In addition to multiple pricing there are other pricing approaches in which the marketer merely cuts the price of an item, offers a cents off special or provides some sort of rebate on the product as a way of stimulating sales. One consideration in all such approaches however, is the effectiveness of the price deal for accomplishing marketing objectives. For example it appears that price promotions can induce brand switching in favor of the promoted brand. For instance, one study of regular ground coffee found that more than 84 per cent of the sales increase due to price promotion came from brand switching while purchase acceleration in time accounted for less than 14 per cent and stockpiling for less than 2 per cent . A related factor of importance to retailers is that shoppers may substitute stores to make their purchases particularly as a result of price promotion. It is not clear however, that consumers remain with the brand once the deal is withdrawn (and hence, the price is raised). Thus, the marketer may not achieve lasting impact with price deals.
Can the deal prone consumer be identified and segmented? That is, do certain consumers react more favorably than others to deals? Although research results are inconsistent recent studies indicate that for certain frequently purchased goods, deal prone households can be identified and that the key variables are household resource variables (such as home and car ownership). Buyers with higher incomes and owners of cars and homes are more deal prone.
This is a form of price dealing in which a cent offs coupon is redeemed during purchase, thus reducing the product’s price. Coupon distribution has had a sharp, continuing growth over the past few years. In 1990, an estimated 280 billion coupons (over 3000 per household) were distributed by companies. The face value of these coupons averaged almost 50 cents, representing a potential consumer savings of $ 136.7 billion. However, redemption rates are quite low (7.1 billion coupons for a total savings of $3.5 billion). Although they have begun to rise coupons appear to have a significant impact on consumer purchase behavior, as indicated in Figure which compares four sales promotion devices.
Cent off coupons have been criticized on several bases: (1) they discriminate against low income and minority consumers and shoppers with high time costs, (2) they slow the checkout process, (3) they force food retailers to stock slow moving items, (4) they impose costs on the food system by generating demand surges, and (5) they distort consumer choices between advertised and private labels. In spite of these criticisms the practice of couponing continues to grow. It has been estimated that 97 per cent of all households use coupons in a given month. A consumer’s decision to redeem a coupon is based on coupon characteristics, characteristics of the purchase brand loyalty, the present promotional conditions and past coupon usage behavior. Consumers attempt to strike a balance between their needs for economizing and reducing shopping time and effort.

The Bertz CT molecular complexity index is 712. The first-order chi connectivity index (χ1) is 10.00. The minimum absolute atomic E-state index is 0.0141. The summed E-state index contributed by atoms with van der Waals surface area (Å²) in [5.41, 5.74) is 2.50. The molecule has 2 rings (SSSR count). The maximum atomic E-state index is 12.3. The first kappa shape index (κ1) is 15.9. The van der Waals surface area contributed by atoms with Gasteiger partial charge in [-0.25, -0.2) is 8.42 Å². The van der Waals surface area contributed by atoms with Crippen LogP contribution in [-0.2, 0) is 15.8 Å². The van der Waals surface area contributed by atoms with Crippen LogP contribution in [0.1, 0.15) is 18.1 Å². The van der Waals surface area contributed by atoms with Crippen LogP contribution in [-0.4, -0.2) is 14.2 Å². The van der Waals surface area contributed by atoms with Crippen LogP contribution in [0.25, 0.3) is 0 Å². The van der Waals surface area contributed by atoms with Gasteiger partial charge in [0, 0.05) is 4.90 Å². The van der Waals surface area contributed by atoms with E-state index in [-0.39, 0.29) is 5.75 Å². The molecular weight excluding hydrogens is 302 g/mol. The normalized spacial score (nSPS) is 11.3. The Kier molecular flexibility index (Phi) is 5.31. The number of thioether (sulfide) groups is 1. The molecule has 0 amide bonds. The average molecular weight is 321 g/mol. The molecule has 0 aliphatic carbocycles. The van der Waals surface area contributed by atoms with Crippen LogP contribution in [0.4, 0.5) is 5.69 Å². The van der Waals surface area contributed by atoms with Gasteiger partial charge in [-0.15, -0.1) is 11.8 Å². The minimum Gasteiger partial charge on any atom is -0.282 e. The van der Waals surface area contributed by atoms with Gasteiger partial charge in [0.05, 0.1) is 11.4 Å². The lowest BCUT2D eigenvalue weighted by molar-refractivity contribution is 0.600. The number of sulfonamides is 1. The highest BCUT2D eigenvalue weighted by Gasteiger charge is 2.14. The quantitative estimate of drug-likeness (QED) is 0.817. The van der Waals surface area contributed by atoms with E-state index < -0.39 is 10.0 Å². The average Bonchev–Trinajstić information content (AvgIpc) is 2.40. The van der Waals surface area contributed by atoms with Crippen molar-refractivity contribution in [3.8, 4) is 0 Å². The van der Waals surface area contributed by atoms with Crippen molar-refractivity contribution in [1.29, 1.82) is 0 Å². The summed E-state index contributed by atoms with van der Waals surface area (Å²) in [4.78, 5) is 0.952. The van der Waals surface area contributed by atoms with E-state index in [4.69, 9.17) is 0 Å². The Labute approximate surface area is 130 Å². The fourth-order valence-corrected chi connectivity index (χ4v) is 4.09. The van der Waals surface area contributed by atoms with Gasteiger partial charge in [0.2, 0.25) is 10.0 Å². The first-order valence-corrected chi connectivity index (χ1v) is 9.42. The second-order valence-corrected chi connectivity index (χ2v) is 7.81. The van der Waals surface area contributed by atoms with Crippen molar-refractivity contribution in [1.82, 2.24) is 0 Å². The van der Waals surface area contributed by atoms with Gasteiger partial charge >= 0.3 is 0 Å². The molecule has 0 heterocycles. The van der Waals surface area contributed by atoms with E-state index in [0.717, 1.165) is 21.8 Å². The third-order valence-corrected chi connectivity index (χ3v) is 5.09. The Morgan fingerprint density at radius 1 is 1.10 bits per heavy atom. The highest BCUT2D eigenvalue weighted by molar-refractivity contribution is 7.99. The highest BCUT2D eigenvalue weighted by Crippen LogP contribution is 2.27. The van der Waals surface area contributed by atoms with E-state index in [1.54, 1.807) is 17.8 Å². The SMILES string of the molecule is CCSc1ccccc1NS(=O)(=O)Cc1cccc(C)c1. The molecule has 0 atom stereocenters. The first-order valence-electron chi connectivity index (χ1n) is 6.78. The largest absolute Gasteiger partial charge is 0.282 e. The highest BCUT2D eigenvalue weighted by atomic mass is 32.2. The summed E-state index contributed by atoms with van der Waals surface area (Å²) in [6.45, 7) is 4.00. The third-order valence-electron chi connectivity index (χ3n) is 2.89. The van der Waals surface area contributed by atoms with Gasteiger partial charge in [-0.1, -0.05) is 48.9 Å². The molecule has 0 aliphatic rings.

Although coupons are generally claimed to influence consumers to try new products or improve the position of older product, it is hoped they will result in long term loyalty once trial occurs. However, most coupons have been shown to result in short term sales gains only, although such gains may be impressive.
Who uses coupons? Coupon-responsive behavior appears to be a manifestation of two psychological constructs: coupon proneness (a propensity to respond to a purchase offer because the coupon form of the purchase offer positively affects purchase evaluations) and value consciousness (a concern for paying low prices subject to some quality constraint) .Coupon usage is greater among middle , and upper income groups, those with higher educational levels, and those who are urban, less brand loyal, and less store loyal. Such refunds also attract larger and older families. In addition, redemption varies by region, with a greater percentage of households in the northeast redeeming them than in south east. Market mavens are particularly heavy coupon users and are active in providing coupons to others.
Source: Consumer behavior